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How to dispose of unused car touch-up paint

In the home, many different kinds of substances that might pose a danger to life or the environment, from cleaning fluids to the battery in the TV remote.

Solvent-based products, which includes car touch up paint and lacquer, is a hazardous material, and should be disposed of properly after use.

Because it can be difficult to know what to do if you have left-over car touch-up paint, we’ve put this short guide together.

The advice covers the disposal of other unwanted or used solvent-based products like white spirit (also turpentive/turps), gloss paints, degreasers and acetone-based nail polish remover. Check with your local authority recycling centre if you’re in any doubt.

Why do car paints have solvents in them?

Solvents keep paint free-flowing for easy application. They also provide a robust, waterproof result that protects your car and gives long-lasting good looks.

Paint technology is improving all the time and we’re starting to see very good water-based products being developed. In fact, we supply high quality water-based custom mixed car paint to trade customers and we’re planning to roll this out to all our customers.

However, it’s worth bearing in mind that, presently, water-based car touch up paint still requires the application of a solvent-based lacquer to finish off the repair.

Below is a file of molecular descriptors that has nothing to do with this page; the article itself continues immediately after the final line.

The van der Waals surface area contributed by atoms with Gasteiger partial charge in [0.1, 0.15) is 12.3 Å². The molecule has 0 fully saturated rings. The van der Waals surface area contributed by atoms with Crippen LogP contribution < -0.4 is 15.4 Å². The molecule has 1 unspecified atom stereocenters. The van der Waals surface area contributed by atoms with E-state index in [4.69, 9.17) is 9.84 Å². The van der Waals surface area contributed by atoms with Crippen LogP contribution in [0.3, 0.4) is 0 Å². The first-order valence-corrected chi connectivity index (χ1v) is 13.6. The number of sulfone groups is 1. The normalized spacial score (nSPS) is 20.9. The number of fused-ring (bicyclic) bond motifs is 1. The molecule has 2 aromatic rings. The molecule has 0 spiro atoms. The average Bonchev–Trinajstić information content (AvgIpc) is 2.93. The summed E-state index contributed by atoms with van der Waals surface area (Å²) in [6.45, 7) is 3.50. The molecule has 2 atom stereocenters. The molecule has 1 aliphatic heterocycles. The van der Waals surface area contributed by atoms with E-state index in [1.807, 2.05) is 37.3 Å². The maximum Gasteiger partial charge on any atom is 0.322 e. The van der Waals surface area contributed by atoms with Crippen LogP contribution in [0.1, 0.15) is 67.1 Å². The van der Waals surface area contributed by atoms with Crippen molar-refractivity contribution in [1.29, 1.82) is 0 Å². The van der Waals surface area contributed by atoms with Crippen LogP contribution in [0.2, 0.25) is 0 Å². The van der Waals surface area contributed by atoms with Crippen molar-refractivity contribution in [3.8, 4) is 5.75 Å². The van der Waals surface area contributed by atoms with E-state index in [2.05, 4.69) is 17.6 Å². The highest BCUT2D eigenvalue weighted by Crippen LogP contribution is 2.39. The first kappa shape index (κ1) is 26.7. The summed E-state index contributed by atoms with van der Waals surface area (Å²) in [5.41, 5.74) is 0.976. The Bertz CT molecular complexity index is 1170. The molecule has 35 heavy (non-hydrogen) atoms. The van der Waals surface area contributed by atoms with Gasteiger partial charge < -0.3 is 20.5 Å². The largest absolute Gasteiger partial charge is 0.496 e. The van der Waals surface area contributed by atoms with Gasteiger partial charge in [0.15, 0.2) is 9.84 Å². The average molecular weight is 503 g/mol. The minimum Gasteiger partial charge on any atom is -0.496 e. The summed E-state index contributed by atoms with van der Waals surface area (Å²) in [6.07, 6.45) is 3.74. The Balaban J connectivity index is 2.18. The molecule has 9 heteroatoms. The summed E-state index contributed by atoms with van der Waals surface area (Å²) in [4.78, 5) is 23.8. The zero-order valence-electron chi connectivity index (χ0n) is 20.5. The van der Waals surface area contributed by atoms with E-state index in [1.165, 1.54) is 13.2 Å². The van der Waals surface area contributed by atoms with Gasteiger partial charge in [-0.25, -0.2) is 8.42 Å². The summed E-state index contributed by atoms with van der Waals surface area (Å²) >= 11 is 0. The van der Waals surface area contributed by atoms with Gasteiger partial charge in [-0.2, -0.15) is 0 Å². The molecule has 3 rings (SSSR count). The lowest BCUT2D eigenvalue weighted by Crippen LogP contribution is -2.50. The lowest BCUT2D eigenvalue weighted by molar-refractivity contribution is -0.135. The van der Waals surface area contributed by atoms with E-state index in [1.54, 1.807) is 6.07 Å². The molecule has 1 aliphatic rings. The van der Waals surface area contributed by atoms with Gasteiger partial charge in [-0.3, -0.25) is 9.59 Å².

How to dispose of unused car paint

  • Don’t put solvents in your normal household bin.
  • Don’t pour solvents down the sink or outside drain.
  • Do take them to your local household recycling centre
  • Do keep them in the original container for reference.
  • Remember there’ll be a residue even if you’ve used all you can.

Your local authority household recycling centre should accept precision touch up pens, bottles with a brush, aerosols of car touch-up paint. Attendants will be able to advise you on where to put them - which is one reason why original packaging is important.

We don’t advise transferring car paint from one container to another anyway because the container material might not be suitable and there’s a risk of spillage. Also, during the transfer, you’d risk inhaling solvent vapour, which should be avoided because large amounts over a prolonged period are toxic.

What PaintNuts is doing

We sell small amounts of car touch-up paint in different sizes. You only have to buy the amount you need, which means less waste and smaller amounts to dispose of.

  • Touch up pens (20ml)
  • Bottles (50ml)
  • Aerosols (400ml)

We’re here to advise you on the amount you’ll need to do your job - as well as anything else you’d like to know about repairing scratches, scuffs and stone chips on your bodywork. Get in touch with our customer service with your question.


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